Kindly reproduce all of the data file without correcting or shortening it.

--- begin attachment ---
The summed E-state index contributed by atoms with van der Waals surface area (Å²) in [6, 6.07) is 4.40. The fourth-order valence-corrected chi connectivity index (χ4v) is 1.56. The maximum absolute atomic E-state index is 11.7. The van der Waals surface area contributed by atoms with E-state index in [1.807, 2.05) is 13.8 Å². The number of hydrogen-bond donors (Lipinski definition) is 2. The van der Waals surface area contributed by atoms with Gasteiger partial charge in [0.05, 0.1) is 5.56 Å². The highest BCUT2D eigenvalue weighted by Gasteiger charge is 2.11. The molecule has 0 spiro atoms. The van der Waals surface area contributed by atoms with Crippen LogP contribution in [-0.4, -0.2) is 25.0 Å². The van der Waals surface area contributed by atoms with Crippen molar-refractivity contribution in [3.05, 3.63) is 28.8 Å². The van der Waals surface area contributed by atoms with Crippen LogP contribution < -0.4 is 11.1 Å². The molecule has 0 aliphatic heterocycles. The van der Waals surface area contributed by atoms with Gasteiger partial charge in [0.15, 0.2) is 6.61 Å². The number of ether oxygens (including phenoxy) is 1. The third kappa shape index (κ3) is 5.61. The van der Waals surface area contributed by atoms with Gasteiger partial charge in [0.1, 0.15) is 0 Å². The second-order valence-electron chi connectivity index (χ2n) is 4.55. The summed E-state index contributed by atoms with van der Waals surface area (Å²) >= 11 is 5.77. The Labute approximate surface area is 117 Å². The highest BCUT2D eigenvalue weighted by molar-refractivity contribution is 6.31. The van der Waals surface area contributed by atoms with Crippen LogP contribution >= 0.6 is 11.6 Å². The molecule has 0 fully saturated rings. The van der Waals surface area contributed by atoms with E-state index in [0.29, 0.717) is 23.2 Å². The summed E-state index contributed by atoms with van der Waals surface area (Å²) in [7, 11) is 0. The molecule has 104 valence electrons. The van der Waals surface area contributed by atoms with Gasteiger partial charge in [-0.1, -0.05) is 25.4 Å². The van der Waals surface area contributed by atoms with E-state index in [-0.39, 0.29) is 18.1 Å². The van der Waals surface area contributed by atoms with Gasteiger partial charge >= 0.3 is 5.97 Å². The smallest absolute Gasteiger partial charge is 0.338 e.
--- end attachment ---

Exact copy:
The summed E-state index contributed by atoms with van der Waals surface area (Å²) in [6, 6.07) is 4.40. The fourth-order valence-corrected chi connectivity index (χ4v) is 1.56. The maximum absolute atomic E-state index is 11.7. The van der Waals surface area contributed by atoms with E-state index in [1.807, 2.05) is 13.8 Å². The number of hydrogen-bond donors (Lipinski definition) is 2. The van der Waals surface area contributed by atoms with Gasteiger partial charge in [0.05, 0.1) is 5.56 Å². The highest BCUT2D eigenvalue weighted by Gasteiger charge is 2.11. The molecule has 0 spiro atoms. The van der Waals surface area contributed by atoms with Crippen LogP contribution in [-0.4, -0.2) is 25.0 Å². The van der Waals surface area contributed by atoms with Crippen molar-refractivity contribution in [3.05, 3.63) is 28.8 Å². The van der Waals surface area contributed by atoms with Crippen LogP contribution < -0.4 is 11.1 Å². The molecule has 0 aliphatic heterocycles. The van der Waals surface area contributed by atoms with Gasteiger partial charge in [0.15, 0.2) is 6.61 Å². The number of ether oxygens (including phenoxy) is 1. The third kappa shape index (κ3) is 5.61. The van der Waals surface area contributed by atoms with Gasteiger partial charge in [0.1, 0.15) is 0 Å². The second-order valence-electron chi connectivity index (χ2n) is 4.55. The summed E-state index contributed by atoms with van der Waals surface area (Å²) >= 11 is 5.77. The Labute approximate surface area is 117 Å². The highest BCUT2D eigenvalue weighted by molar-refractivity contribution is 6.31. The van der Waals surface area contributed by atoms with Crippen LogP contribution >= 0.6 is 11.6 Å². The molecule has 0 fully saturated rings. The van der Waals surface area contributed by atoms with E-state index in [0.29, 0.717) is 23.2 Å². The summed E-state index contributed by atoms with van der Waals surface area (Å²) in [7, 11) is 0. The molecule has 104 valence electrons. The van der Waals surface area contributed by atoms with Gasteiger partial charge in [-0.1, -0.05) is 25.4 Å². The van der Waals surface area contributed by atoms with E-state index in [-0.39, 0.29) is 18.1 Å². The van der Waals surface area contributed by atoms with Gasteiger partial charge >= 0.3 is 5.97 Å². The smallest absolute Gasteiger partial charge is 0.338 e.